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American Airlines (American) announced its commitment towards setting a science-based target for reducing greenhouse gas (GHG) emissions. This move will sharpen the company’s strategy for reaching net-zero emissions by 2050, align its path with the global imperative of limiting temperature rise to well below 2°C, and bring additional accountability to its approach.

American is said to be the first airline in North America to begin the validation process with the Science Based Targets initiative (SBTi), a collaboration between CDP, the United Nations Global Compact, World Resources Institute (WRI) and the World Wide Fund for Nature (WWF). In doing so, American is committing to develop a 2035 emissions reduction target that will be reviewed by the SBTi to confirm its consistency with the latest climate science.

“We are building American Airlines to thrive forever, which is why we set an ambitious goal to reach net-zero emissions by 2050,” said Doug Parker, chairman and CEO of American Airlines. “Now, we’re committing to set a science-based target for 2035 because the seriousness of the climate challenge demands it. We’ve already laid a strong foundation by prioritizing near-term solutions to reduce our emissions, like renewing our fleet with more fuel-efficient aircraft. Looking forward, we believe we have an obligation to our customers, team members, shareholders and the communities we serve to focus and accelerate our transition to operating a low-carbon airline. We view the work ahead as an opportunity to support the change necessary to protect our planet for future generations, and we welcome the accountability that comes with taking this step.”

By committing to set a science-based target, American becomes a signatory to the Business Ambition for 1.5°C campaign and joins Race To Zero, a global campaign backed by the United Nations that aims to rally support for a zero-carbon economy from businesses, cities, investors and other non-state actors.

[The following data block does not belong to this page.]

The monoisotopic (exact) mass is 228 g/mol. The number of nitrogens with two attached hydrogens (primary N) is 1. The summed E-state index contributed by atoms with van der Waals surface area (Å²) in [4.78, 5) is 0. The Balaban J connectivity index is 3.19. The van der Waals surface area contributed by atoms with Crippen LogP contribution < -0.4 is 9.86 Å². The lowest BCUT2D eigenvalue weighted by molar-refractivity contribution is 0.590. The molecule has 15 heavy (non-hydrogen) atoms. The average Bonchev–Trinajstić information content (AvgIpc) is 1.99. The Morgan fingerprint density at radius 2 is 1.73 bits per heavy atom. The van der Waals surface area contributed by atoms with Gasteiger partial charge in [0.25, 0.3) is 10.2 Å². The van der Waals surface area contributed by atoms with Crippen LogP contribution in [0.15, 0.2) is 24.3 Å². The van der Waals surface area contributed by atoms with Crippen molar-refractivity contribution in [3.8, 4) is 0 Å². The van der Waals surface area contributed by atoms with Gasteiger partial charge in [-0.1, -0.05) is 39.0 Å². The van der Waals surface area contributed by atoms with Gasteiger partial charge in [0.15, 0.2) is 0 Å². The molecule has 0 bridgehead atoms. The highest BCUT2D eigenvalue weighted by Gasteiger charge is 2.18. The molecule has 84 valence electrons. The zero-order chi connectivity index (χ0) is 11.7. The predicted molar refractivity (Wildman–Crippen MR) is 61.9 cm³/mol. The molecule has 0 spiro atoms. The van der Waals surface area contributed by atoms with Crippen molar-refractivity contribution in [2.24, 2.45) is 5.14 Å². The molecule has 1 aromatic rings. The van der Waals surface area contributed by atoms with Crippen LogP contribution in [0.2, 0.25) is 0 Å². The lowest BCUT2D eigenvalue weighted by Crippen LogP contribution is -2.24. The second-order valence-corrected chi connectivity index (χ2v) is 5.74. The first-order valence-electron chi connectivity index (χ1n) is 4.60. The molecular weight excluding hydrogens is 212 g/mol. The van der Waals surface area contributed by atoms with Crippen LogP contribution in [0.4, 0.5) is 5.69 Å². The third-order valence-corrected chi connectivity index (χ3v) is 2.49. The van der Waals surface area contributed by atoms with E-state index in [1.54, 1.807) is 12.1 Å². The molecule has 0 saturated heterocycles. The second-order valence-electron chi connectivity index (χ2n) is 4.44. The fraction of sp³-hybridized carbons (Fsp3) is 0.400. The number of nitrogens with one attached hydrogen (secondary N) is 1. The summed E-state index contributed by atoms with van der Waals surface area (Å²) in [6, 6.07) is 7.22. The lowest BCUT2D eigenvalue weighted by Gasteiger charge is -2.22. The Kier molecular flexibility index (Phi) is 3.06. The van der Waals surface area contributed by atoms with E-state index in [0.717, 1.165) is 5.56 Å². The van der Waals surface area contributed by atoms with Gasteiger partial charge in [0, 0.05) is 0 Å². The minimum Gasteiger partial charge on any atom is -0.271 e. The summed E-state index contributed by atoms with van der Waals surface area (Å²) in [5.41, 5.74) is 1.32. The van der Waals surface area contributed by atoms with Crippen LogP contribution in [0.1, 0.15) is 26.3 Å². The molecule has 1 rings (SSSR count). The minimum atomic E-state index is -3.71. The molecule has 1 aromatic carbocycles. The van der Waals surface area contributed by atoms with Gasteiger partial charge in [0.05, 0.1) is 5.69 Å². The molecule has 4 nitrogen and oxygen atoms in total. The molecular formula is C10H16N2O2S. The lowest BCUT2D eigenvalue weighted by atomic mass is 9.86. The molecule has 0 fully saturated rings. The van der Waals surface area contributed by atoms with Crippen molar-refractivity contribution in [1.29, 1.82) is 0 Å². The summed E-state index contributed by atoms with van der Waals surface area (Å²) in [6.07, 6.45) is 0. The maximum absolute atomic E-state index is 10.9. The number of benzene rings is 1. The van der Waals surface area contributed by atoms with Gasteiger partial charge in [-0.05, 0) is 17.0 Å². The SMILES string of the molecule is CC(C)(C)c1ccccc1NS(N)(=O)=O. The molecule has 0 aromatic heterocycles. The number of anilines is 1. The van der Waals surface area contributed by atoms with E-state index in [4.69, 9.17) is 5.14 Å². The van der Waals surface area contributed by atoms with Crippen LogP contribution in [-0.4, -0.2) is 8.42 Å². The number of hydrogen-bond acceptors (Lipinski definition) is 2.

“The science is clear: in order to limit the catastrophic impacts of climate change, we must ensure warming does not exceed 1.5°C,” said Paul Simpson, CEO of CDP, one of the SBTi partners. “The ambition is high but it’s achievable — and science-based targets give companies a roadmap for getting there. Corporations worldwide have an unprecedented opportunity to be at the very forefront of the transition to a net-zero economy, and there is no time to lose.”

American’s plan to reach net-zero emissions by 2050 is based on an emissions reduction strategy that includes fleet renewal, sustainable aviation fuel (SAF) and operational improvements. Details on American’s initial path to net zero are available in the company’s ESG report.

American has been taking delivery of SAF since mid-2020 and has committed to using 9 million gallons by 2023. In May 2021, the airline reached a milestone when it took delivery of its 1 millionth gallon of SAF at San Francisco International Airport (SFO).

Moving forward, American will continue to work with policymakers and industry partners on efforts to improve the U.S. air traffic control system, which will be essential for lessening the impact of aviation on the climate, with the potential to reduce millions of tons of CO2 each year.


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